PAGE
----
Bordeaux 2016: the verdict

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Ch. Léoville-Poyferré. Photography: Jason Lowe

As Bordeaux 2016 en primeur gets underway, with the first major release (Cos d’Estournel) today, our Buying Director Max Lalondrelle provides his thoughts on the vintage

It’s been more than two weeks since we finished our annual en primeur week with a late afternoon tasting at Ch. Haut-Bailly and a quick game of pétanque before catching the late flight home. This year was easier than most, as the barrel samples were so easy to taste. There is no doubt in my mind that 2016 is the strongest vintage since 2010, with the best wines displaying freshness, tantalising red fruit, ripe tannins and drinkability.

The barrel samples we tasted, across 56 châteaux, were marked by their purity, elegance and energy. About halfway through the week, I began to think that this was a return to a very fine style of winemaking and maybe a “re-set” for many wineries, away from the over-oaked and over-macerated styles we saw in the early 2000s, moving instead to a more classical style, respectful of the fruit and terroir. The lower alcohol levels are testament to this; the wines combine the freshness of a top vintage Loire Cabernet Franc, with the elegance and intensity of a Grand Cru from Chambolle-Musigny.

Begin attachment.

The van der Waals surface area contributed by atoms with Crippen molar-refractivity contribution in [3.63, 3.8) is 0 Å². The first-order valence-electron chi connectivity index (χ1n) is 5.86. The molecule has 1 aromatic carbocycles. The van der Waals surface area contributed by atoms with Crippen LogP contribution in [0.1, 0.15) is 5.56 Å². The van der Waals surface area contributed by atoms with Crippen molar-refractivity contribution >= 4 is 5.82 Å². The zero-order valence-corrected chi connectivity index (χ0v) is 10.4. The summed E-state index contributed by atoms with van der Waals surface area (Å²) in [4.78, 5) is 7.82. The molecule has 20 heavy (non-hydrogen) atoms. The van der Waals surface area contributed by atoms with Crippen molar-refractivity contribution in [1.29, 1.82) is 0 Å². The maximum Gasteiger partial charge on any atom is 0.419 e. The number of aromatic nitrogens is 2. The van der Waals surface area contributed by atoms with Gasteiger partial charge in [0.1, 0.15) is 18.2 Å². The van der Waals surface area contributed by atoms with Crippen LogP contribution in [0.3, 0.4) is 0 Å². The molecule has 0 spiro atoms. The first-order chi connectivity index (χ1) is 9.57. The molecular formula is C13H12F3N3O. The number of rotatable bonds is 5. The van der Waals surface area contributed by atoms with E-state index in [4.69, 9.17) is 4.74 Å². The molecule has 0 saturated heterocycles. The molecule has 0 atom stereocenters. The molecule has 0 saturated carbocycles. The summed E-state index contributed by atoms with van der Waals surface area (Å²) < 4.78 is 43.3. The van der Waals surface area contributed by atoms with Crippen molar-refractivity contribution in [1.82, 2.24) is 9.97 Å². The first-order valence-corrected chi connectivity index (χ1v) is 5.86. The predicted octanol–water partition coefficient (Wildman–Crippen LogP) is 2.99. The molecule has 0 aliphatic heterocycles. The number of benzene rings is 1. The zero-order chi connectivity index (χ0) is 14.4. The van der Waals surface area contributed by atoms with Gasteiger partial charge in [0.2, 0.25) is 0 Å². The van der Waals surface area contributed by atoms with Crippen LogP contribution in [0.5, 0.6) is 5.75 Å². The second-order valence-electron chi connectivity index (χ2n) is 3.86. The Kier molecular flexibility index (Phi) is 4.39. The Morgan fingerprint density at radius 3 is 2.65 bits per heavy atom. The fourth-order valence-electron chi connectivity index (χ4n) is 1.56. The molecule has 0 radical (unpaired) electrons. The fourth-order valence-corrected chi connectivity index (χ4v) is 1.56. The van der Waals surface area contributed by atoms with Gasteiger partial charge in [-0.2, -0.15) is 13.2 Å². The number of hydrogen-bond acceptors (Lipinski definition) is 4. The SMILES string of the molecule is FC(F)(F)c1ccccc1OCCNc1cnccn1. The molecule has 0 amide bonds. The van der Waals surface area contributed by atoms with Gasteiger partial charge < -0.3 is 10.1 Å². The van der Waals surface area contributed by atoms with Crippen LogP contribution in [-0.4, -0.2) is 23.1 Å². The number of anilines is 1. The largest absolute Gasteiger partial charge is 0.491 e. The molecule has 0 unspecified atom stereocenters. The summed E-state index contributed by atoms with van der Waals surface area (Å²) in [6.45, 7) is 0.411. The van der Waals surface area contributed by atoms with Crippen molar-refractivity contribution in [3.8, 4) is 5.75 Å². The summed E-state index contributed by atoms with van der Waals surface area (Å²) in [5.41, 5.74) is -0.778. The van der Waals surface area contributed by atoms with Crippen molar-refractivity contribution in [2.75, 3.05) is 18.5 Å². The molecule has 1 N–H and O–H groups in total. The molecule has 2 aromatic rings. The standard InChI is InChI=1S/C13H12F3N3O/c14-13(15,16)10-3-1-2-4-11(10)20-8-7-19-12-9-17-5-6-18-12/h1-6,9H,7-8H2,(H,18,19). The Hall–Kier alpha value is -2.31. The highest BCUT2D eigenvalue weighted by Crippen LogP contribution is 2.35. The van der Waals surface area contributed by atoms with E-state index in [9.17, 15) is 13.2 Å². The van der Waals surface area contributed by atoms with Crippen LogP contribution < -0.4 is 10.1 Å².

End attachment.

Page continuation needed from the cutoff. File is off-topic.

If I had to describe this vintage in one word, it would not be great or classic or even very good (although that is two words): it would be “unique”. In many ways this is a truly unique vintage and there are many benchmark wines that collectors will long to have in their cellars.

Quality was high across both Left and Right Banks and we found good consistency among the small amount of properties in the commune of St Julien.

We know the quality of the wine is extremely good in 2016 but as we approach the business end of the campaign, all eyes turn to pricing. Prices are never straightforward in Bordeaux. 2015 was a very good campaign with many châteaux selling out. But only 30 wines or so really sold-out and we can find, albeit at higher prices because of the exchange rate, most of the other wines still in the cellars of the châteaux or Bordeaux négociants. So we believe a similar price to last year in Euros would translate into an small increase in Sterling, which would in turn reflect the uniqueness and high quality of the vintage.

In the US, Donald Trump is threating to impose a 20 percent tax increase on wine imports, Sterling is still weak and Asia is still reluctant to buy wine en primeur. So, with this in mind, we hope that there will no increase in the Euro price, allowing the market to absorb the volumes released and making it a must-buy for consumers.

That said, 2016 is a very special year and, as the wines are released over the coming weeks, we are confident that they will make lovely additions to your cellar.